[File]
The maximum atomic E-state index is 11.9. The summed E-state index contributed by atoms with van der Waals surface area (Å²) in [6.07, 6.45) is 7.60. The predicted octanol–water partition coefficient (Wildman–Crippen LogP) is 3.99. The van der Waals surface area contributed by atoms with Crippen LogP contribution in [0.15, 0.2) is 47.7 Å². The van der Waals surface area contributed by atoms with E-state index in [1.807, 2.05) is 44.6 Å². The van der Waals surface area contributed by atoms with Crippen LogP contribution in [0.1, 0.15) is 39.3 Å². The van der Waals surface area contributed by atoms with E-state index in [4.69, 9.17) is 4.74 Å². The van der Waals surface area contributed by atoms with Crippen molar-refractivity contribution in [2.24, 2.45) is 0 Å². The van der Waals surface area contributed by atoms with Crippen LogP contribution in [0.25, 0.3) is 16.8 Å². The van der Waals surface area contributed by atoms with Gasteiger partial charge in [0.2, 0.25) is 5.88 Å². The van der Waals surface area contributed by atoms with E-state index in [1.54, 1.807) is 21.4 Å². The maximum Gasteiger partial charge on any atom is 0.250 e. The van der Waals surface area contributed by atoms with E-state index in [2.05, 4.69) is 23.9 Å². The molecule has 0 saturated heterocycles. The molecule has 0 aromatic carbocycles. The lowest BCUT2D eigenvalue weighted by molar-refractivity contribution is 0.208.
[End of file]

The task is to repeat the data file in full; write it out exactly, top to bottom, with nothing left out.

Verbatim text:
The maximum atomic E-state index is 11.9. The summed E-state index contributed by atoms with van der Waals surface area (Å²) in [6.07, 6.45) is 7.60. The predicted octanol–water partition coefficient (Wildman–Crippen LogP) is 3.99. The van der Waals surface area contributed by atoms with Crippen LogP contribution in [0.15, 0.2) is 47.7 Å². The van der Waals surface area contributed by atoms with E-state index in [1.807, 2.05) is 44.6 Å². The van der Waals surface area contributed by atoms with Crippen LogP contribution in [0.1, 0.15) is 39.3 Å². The van der Waals surface area contributed by atoms with E-state index in [4.69, 9.17) is 4.74 Å². The van der Waals surface area contributed by atoms with Crippen molar-refractivity contribution in [2.24, 2.45) is 0 Å². The van der Waals surface area contributed by atoms with Crippen LogP contribution in [0.25, 0.3) is 16.8 Å². The van der Waals surface area contributed by atoms with Gasteiger partial charge in [0.2, 0.25) is 5.88 Å². The van der Waals surface area contributed by atoms with E-state index in [1.54, 1.807) is 21.4 Å². The maximum Gasteiger partial charge on any atom is 0.250 e. The van der Waals surface area contributed by atoms with E-state index in [2.05, 4.69) is 23.9 Å². The molecule has 0 saturated heterocycles. The molecule has 0 aromatic carbocycles. The lowest BCUT2D eigenvalue weighted by molar-refractivity contribution is 0.208.